Two former undercover detectives with West Yorkshire Police have won damages approaching £100,000 after they were penalised for whistleblowing.
Both officers, one of whom had almost 20 years’ experience, were moved to civilian desk jobs shortly after lodging complaints about management.
The force insisted the more senior of the two had been moved because of social links to a corrupt officer who was convicted of selling seized drugs to criminals.
And his more junior colleague had been shifted after he got a “small tattoo” which made him unsuitable for undercover work, said police lawyers.
Distinctive tattoos interfered with detectives’ ability to create convincing “legends” or cover stories, it was argued.
But, after a hearing behind closed doors last year, an employment tribunal ruled both men had been subjected to “detriments” for blowing the whistle.
And now, after another hearing, Judge Neil Maidment has awarded the pair thousands of pounds in damages.
The junior officer – referred to as B – will get £28,329, plus an additional payment equal to the value of 1,873 hours of overtime.
The other officer – known as C – will receive £20,171, plus the value of 570 hours of overtime.
Both officers had suffered “significant detrimental treatment”, in particular by their removal from undercover work, said the judge.
“The detrimental actions took place over a significant period of time and had significant effects on both claimants,” he said.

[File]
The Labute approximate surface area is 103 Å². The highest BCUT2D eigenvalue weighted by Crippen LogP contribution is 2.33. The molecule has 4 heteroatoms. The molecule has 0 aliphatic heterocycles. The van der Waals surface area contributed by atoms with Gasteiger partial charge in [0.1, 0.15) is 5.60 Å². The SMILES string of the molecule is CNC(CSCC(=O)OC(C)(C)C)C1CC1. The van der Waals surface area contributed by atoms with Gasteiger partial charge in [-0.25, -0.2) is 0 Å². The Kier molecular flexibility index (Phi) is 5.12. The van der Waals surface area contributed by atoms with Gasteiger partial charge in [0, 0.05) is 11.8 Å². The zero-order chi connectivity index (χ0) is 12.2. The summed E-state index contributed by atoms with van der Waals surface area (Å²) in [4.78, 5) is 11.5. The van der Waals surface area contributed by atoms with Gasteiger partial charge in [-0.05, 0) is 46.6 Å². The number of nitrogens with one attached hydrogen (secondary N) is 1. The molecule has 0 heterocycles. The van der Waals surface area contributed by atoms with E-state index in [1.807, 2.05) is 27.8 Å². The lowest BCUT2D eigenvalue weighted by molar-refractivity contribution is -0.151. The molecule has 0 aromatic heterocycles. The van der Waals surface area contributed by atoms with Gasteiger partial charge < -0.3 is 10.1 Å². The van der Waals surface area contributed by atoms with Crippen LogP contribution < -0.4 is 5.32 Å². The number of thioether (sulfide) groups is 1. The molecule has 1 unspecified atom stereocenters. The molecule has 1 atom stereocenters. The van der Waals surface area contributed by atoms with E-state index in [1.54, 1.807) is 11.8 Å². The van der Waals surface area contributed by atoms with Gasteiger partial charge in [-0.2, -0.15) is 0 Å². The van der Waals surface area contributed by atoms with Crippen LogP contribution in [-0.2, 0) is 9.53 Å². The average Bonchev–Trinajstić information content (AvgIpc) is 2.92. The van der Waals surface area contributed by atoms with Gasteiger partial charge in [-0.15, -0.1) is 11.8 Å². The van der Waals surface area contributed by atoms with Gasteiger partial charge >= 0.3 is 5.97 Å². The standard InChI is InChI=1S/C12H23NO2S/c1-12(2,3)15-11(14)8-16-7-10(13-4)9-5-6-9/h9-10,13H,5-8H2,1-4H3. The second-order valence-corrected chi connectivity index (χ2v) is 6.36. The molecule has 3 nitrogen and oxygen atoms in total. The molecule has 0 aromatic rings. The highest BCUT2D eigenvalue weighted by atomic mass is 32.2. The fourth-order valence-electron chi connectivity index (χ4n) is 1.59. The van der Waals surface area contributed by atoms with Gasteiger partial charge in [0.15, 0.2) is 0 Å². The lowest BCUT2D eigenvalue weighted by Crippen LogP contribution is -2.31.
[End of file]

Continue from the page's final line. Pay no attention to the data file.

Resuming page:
Officer B had suffered sickness, absence from work and an incident of self-harm as a result of the stress, said the judge.
But for his treatment at work, he would not have found himself in such a “dark place”, he said.
Officer C’s “significant award” would compensate his “effective loss of a 20-year career as an undercover officer”, he told the tribunal.
In the earlier tribunal ruling Judge David Richardson said the pair made “repeated” and “undoubtedly serious” complaints about the management of their unit.
They were so concerned that they “covertly recorded” some of their meetings with more senior officers.
By April 2013 their dissatisfaction was “out in the open” and both men ultimately lodged formal complaints with the force’s professional standards department.
But Judge Richardson ruled that their complaints about management “materially influenced” the decision to shift them from the undercover unit.
Neither of the officers can be identified for legal reasons. The tribunal gave its decision on May 31 2017, but it has only just been published.